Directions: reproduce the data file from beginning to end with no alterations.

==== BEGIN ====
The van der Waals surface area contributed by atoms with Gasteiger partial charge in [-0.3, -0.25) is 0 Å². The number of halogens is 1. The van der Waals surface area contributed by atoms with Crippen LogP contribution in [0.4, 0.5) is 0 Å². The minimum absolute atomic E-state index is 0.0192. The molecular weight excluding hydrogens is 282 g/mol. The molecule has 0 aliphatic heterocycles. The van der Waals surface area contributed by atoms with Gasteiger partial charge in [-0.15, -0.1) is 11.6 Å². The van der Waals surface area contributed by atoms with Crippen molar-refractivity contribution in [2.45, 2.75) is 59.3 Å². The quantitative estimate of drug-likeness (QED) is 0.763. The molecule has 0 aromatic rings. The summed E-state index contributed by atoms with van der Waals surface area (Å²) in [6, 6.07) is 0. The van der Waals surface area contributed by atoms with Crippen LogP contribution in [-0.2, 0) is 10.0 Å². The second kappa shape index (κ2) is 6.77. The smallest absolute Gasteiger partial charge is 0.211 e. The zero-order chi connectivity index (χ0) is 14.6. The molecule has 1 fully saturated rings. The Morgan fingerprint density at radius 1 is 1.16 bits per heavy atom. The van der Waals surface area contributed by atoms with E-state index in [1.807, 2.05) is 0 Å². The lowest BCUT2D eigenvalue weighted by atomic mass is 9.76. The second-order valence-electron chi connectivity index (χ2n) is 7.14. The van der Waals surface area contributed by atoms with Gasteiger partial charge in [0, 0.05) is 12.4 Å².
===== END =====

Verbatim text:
The van der Waals surface area contributed by atoms with Gasteiger partial charge in [-0.3, -0.25) is 0 Å². The number of halogens is 1. The van der Waals surface area contributed by atoms with Crippen LogP contribution in [0.4, 0.5) is 0 Å². The minimum absolute atomic E-state index is 0.0192. The molecular weight excluding hydrogens is 282 g/mol. The molecule has 0 aliphatic heterocycles. The van der Waals surface area contributed by atoms with Gasteiger partial charge in [-0.15, -0.1) is 11.6 Å². The van der Waals surface area contributed by atoms with Crippen molar-refractivity contribution in [2.45, 2.75) is 59.3 Å². The quantitative estimate of drug-likeness (QED) is 0.763. The molecule has 0 aromatic rings. The summed E-state index contributed by atoms with van der Waals surface area (Å²) in [6, 6.07) is 0. The van der Waals surface area contributed by atoms with Crippen LogP contribution in [-0.2, 0) is 10.0 Å². The second kappa shape index (κ2) is 6.77. The smallest absolute Gasteiger partial charge is 0.211 e. The zero-order chi connectivity index (χ0) is 14.6. The molecule has 1 fully saturated rings. The Morgan fingerprint density at radius 1 is 1.16 bits per heavy atom. The van der Waals surface area contributed by atoms with E-state index in [1.807, 2.05) is 0 Å². The lowest BCUT2D eigenvalue weighted by atomic mass is 9.76. The second-order valence-electron chi connectivity index (χ2n) is 7.14. The van der Waals surface area contributed by atoms with Gasteiger partial charge in [0, 0.05) is 12.4 Å².